Increase Flexibility & Mobility – The Stretching Part
Nonetheless, I still believe it’s a vital part of any training program. Stretching can help relieve tension, increase flexibility and promote recovery.
The Exact Cool Down Breakdown
Proper cool-down consists of the following two elements:
The Jogging to Walking Portion
During a cool-down, you’re still moving your body, but just at a slower, gentler, rate.
You are not standing still.
Think of this like exiting off the expressway, then slowly making the transition from running, to low intensity jogging to easy effort walking.
Begin a cool down is with low-intensity, easy jogging immediately following your workout.
Next, walk for a few minutes until your pulse and breathing rate gradually return to normal.
This can help you decrease total body temperatures and move waste products away from the working muscles.
The Stretching Portion
Next, comes the total-body stretch routine.
According to the American Council on Exercise, stretching is more beneficial when performed post exercise, mainly as a part of the cool down.
After a run, your muscles are warmed up so they are more pliable and elastic, which can help you get the most benefits in flexibility while preventing muscle tears and injury.
During the cool down, your muscles will be well warmed, tissues more flexible, which reduces the likelihood of injury.
Post run stretching can also help you release the tension from the workout.
How to stretch?
If you are a newcomer to the world of stretching, then you start out with a few basic static stretches post run.
Think of stretching as an integral part of your workout routine.
It should feel as natural and routine as walking to warm up before a run.
An ideal stretching sequence should last 10 to 15 minutes of static exercises.
Stretch your muscles in a slow, focused and gentle manner, holding the stretch for about 20 to 30 seconds and then switch sides.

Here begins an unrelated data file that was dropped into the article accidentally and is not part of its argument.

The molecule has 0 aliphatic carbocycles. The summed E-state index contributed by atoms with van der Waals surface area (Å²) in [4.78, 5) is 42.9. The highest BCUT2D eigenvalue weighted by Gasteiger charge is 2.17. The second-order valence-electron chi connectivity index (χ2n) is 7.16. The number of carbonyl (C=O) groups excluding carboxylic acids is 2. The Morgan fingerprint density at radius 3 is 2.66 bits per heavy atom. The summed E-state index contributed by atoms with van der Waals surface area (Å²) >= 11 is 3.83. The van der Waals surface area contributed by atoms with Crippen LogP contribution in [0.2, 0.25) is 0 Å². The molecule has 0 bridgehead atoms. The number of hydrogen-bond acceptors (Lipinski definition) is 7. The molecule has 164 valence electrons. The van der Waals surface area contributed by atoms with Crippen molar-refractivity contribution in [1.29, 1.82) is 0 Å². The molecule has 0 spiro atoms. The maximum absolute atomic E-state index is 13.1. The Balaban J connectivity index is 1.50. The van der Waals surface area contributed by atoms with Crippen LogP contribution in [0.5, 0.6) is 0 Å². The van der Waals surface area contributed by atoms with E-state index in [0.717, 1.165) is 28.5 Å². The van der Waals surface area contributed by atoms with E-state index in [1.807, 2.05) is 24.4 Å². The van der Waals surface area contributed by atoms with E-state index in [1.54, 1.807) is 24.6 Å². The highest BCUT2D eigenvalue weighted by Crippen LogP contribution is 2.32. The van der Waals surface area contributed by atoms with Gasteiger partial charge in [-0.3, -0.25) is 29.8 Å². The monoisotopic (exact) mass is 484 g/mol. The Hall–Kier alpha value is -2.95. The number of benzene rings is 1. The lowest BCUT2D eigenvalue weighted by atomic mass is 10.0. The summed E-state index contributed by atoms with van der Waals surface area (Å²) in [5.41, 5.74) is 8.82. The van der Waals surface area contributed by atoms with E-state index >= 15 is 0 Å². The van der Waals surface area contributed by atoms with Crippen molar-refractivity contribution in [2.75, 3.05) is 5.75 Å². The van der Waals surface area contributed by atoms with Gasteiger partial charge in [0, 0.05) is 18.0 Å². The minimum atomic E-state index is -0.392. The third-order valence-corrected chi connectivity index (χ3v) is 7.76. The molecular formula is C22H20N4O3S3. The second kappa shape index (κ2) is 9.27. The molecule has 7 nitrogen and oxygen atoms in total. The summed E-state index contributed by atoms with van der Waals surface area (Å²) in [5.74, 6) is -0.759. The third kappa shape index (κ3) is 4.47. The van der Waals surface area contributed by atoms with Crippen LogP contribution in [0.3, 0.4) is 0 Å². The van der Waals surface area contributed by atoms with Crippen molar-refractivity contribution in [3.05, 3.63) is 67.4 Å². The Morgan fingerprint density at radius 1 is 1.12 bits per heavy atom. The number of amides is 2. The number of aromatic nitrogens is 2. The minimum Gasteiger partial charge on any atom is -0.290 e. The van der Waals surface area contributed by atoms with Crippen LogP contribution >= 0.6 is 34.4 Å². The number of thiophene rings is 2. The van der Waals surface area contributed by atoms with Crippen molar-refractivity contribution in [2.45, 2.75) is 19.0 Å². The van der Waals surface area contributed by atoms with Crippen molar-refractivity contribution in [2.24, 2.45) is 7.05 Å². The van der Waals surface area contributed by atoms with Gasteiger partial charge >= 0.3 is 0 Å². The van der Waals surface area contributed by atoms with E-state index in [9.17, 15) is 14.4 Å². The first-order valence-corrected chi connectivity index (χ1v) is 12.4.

Stretch every muscle to its greatest range of motion, but do not overdo it. You’ll only hurt yourself by doing so.
Do not force a stretch beyond the point of mild discomfort.
Keep in mind that stretching should never feel painful.
If it feels so, then you are doing it wrong.
Don’t hold your breath.
Breathe deep and use your breath to release any tension or tightness in your muscles.
Whatever you do, do not stretch a cold muscle as doing so can lead to muscle tear and injury.
What to Stretch?
Stretch every major group muscles—especially your running muscles.
First, stretch your hamstrings—these are the muscles located on the back of your thighs.
Research has linked tightness in this area to lower back pain, knee issues, and overuse injury.
And you don’t want that.
Next, stretch your quadriceps—the muscles at the front of your thighs.
Your iliotibial band—a band of tissue running from the hips to your knee along the outside of the leg.
Also, stretch the muscles around your hips—and that includes the gluteal muscles, the lateral rotator muscles, the adductor muscles, and the iliopsoas muscles.
Don’t forget about your calf muscles.
Tightness in this area may limit stride efficiency as well as increase the risks of muscle cramps and injury.
Here are the 5 Stretches you Nee:
The Standing Hamstring Stretching
The Laying Hamstring Stretching
The Quad Stretch
The Hip Opener Stretch
The Standing Calf Stretch